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IACM-Bulletin of May 27, 2001


IACM — Second Call for Papers, Berlin Meeting 2001

At the upcoming conference on October 25-27, 2001, it is intended to bring together scientists, clinicians, and physicians to share their experience on the therapeutic potential of cannabis and the cannabinoids, and to allow others interested in this topic to get first-hand information.

Among the participants will be: Andreas Heinz, Claude Vaney, Ricardo Navarrete Varo, Ester Fride, Ethan Russo, Franjo Grotenhermen, Gernot Ernst, John Zajicek, Kirsten Mueller-Vahl, Manfred Fankhauser, Markus Leweke, Martin Schnelle, Raphael Mechoulam, Rudolf Brenneisen, Ulrike Hagenbach, William Notcutt, Winfried Meissner, Tod Mikuriya, Bela Szabo, and others.

(More information:

Science — Second issue of the Journal of Cannabis Therapeutics

The 1(2) issue of the Journal of Cannabis Therapeutics has been released. From the content:

(1) Alakbarov FU. Medicinal properties of cannabis according to medieval manuscripts of Azerbaijan. J Cannabis Ther 2001;1(2):3-14.

"Azerbaijani people have rich and ancient traditions in the medicinal use of cannabis. The traditional methods of its application are described in the medieval Azerbaijani manuscripts in the field of medicine and pharmacognosy written in Old Azerbaijani, Persian, Arabic and date back to the 9-18th centuries AD. (...) various parts (the roots, resign, leaves and seeds) of Cannabis sativa L. were widely used (...)."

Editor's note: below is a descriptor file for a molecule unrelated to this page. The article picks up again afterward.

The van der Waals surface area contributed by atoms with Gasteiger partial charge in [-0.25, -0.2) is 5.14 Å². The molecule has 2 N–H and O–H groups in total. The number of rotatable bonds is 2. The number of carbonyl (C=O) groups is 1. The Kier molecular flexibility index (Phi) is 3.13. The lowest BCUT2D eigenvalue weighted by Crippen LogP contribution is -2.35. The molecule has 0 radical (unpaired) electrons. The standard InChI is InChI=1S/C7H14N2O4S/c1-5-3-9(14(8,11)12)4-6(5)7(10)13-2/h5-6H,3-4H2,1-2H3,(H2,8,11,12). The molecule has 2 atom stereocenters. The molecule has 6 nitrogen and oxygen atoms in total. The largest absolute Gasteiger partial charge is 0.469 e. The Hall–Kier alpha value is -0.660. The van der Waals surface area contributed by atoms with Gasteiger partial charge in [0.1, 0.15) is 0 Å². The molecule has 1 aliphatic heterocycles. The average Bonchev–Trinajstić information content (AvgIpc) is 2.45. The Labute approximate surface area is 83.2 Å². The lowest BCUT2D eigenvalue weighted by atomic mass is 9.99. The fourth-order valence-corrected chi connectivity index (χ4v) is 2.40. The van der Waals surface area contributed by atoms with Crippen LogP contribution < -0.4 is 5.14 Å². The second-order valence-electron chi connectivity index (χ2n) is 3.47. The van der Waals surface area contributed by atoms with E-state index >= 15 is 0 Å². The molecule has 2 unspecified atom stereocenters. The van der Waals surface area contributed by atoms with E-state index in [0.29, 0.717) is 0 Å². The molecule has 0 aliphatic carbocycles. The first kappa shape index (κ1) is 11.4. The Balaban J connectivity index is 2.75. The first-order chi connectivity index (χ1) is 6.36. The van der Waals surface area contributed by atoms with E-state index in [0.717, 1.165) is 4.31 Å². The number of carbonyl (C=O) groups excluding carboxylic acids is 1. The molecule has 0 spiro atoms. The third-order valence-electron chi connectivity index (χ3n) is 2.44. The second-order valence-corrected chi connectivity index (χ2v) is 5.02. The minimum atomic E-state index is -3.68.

(2) Deakle D. Simeon Seth on Cannabis (Cognoscenti of Cannabis II). J Cannabis Ther 2001;1(2):15-20.

"Simeon Seth's Lexicon on the Properties of Foods (Syntagma de alimentorum facultatibus) is perhaps the most important document providing understanding of how dietetics were applied in Byzantine and Arabic culture in the 11th century. (...) A section from his treatise is herein translated (...).

(3) Russo E. Hemp for headache: An in-depth historical and scientific review of cannabis in migraine treatment. J Cannabis Ther 2001;1(2):21-92.

"Cannabis, or 'marijuana,' has been employed in various forms throughout the millennia for both symptomatic and prophylactic treatment of migraine. This document examines its history of medicinal use by smoking and other methods in ancient cultures (...). In modern times ethnobotanical and anecdotal references continue to support the efficacy of cannabis for headache treatment, while biochemical studies of THC and anandamide have provided scientific justification for its use (...).

(4) Webster P. Marijuana and music: A speculative exploration. J Cannabis Ther 2001;1(2):93-105.

"(...) As an example of such unofficial, unpublished, and underground research, the author presents a speculative exploration on the cannabis-produced altered state of consciousness and its relation to the appreciation and production of music. (...)"

(Source: Abstracts of the Journal of Cannabis Therapeutics, 1(2), 2001)

USA — Supreme Court ruled against medicinal cannabis clubs

On 14 May the Supreme Court unanimously ruled (by a vote of 8-0) that third parties who grow or distribute marijuana for medical purposes may not raise the defence of medical necessity under federal law. This could mean the end for the cannabis distribution clubs in California.